LiteBit the Dust

A Case for Sensible Crypto Regulation

Netherlands-based crypto exchange LiteBit announced recently that it is ceasing operations and transferring its clients’ assets to BitVavo.

LiteBit’s press release specifically refers to the complexity of crypto-related regulation, the costs of complying with regulatory requirements, and the uneven international playing field due to inconsistent levels of regulation, as major factors affecting LiteBit’s viability.

Although LiteBit is not a crypto lender, offering only on-chain staking, crypto lending platforms face the same challenges. While specific national regulatory systems are more permissive and light-touch than others, many jurisdictions impose onerous compliance burdens on all financial firms. Often, these are exacerbated by a lack of understanding of crypto finance and its underlying technologies, combined with losses to customers from numerous irresponsible, or outright fraudulent, crypto actors.

The European Union’s Markets in Crypto Assets (MiCA) directive, while widely considered to be a reasonable and well designed regulatory package, is open to interpretation by EU member states; the nature of EU Directives is that their interpretation in national law may vary significantly across the EU, as long as its basic requirements and limitations are met. Other states have far more onerous and inconsistent rules.

Regulation is not punitive by design. It aims to protect consumers and other participants and stakeholders in financial markets, by improving stability through rules. Unfortunately, lawmakers and regulators are often under-informed about rapidly developing technologies such as crypto. They are also susceptible to creating heavy-handed, excessive rules as a result of real or even perceived abuses or failures by market actors (we in no way imply that either of these were the case with LiteBit). Such excessive rules can quash innovation and stifle competition, not least by excluding smaller and new industry participants who cannot afford the costs of complying with rules that may not apply to them at all.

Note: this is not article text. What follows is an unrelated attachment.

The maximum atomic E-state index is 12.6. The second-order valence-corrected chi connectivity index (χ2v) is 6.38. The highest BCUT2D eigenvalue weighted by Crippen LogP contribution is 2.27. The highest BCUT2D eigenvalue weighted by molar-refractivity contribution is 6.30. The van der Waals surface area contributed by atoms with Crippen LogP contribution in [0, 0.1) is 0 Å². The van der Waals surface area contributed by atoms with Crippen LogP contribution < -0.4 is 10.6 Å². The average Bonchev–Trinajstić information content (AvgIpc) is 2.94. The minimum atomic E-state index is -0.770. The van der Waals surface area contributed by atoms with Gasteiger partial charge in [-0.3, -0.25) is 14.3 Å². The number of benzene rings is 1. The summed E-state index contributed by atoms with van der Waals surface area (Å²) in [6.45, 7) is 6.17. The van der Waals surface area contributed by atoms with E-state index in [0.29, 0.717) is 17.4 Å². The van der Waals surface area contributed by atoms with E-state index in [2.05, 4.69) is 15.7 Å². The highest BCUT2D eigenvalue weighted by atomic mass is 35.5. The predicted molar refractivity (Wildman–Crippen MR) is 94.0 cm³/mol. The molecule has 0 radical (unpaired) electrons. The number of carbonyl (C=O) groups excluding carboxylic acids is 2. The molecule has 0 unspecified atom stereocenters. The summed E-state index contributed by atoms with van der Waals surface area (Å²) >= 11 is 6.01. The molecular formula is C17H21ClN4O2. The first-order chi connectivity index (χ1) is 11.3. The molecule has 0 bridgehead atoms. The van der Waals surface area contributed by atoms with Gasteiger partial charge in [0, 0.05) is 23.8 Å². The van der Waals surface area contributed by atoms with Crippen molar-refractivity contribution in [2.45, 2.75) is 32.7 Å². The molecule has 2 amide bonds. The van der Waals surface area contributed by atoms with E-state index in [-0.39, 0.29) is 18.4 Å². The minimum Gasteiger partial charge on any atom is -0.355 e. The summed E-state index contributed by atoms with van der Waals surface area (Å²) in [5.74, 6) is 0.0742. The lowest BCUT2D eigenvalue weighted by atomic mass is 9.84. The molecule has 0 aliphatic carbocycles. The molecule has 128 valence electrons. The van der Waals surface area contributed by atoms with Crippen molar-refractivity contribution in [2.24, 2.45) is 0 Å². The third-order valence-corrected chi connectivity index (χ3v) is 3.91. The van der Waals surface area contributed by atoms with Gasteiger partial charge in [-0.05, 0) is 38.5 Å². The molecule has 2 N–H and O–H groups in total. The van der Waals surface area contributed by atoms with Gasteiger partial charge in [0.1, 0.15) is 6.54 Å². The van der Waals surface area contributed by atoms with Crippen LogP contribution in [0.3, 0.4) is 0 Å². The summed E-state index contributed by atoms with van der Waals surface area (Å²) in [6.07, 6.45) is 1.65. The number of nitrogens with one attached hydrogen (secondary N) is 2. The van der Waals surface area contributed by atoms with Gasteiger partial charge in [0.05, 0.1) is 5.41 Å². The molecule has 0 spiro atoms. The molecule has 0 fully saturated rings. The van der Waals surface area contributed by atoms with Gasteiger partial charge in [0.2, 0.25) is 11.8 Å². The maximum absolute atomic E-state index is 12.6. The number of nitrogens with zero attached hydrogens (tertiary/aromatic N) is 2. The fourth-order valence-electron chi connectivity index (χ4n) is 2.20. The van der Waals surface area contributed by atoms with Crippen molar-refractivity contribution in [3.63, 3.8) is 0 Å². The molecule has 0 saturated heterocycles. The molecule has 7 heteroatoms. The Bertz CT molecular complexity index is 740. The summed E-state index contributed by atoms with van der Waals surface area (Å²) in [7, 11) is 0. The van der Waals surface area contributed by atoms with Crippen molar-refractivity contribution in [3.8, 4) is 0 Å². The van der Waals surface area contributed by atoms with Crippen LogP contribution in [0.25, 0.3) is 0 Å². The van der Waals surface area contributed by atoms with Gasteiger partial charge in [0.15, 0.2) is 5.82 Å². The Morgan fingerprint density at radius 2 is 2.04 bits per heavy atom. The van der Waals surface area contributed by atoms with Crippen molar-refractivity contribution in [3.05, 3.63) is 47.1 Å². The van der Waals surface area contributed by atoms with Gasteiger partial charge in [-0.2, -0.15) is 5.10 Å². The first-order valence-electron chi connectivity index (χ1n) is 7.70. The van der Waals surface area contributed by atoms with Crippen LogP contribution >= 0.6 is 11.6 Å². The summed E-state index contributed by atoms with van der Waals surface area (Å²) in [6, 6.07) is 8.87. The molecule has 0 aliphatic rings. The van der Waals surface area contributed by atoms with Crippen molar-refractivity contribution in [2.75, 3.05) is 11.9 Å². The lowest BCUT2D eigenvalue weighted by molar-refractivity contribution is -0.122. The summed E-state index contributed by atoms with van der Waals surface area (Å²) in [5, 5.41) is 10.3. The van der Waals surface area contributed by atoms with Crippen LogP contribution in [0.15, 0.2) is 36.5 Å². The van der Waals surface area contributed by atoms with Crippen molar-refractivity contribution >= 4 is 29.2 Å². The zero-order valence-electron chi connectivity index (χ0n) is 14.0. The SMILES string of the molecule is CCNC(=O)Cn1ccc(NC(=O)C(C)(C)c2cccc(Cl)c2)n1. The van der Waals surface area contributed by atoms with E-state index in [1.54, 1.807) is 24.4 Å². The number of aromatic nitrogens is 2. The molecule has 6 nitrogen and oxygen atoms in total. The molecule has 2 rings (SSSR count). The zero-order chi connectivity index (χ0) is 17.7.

The Crypto Credit Association’s position is that the primary way to constructively inform new regulation, and to help forestall unnecessarily burdensome rules that will contribute to more company failures, is for all crypto lending providers, platforms, and networks to clearly and publicly adopt and implement proper credit risk management, financial governance, and security practices. This includes traditional finance-oriented standards such as those issued by the Basel Committee and FINRA, as well as evolving crypto-specific credit risk good practices.

The CCA is a not-for-profit industry association representing the crypto lending sector. We provide guidance on good practice for lenders and borrowers, support education of regulators, and coordinate industry action to ensure the crypto lending sector is appropriately represented and not unduly disadvantaged by compliance rules.

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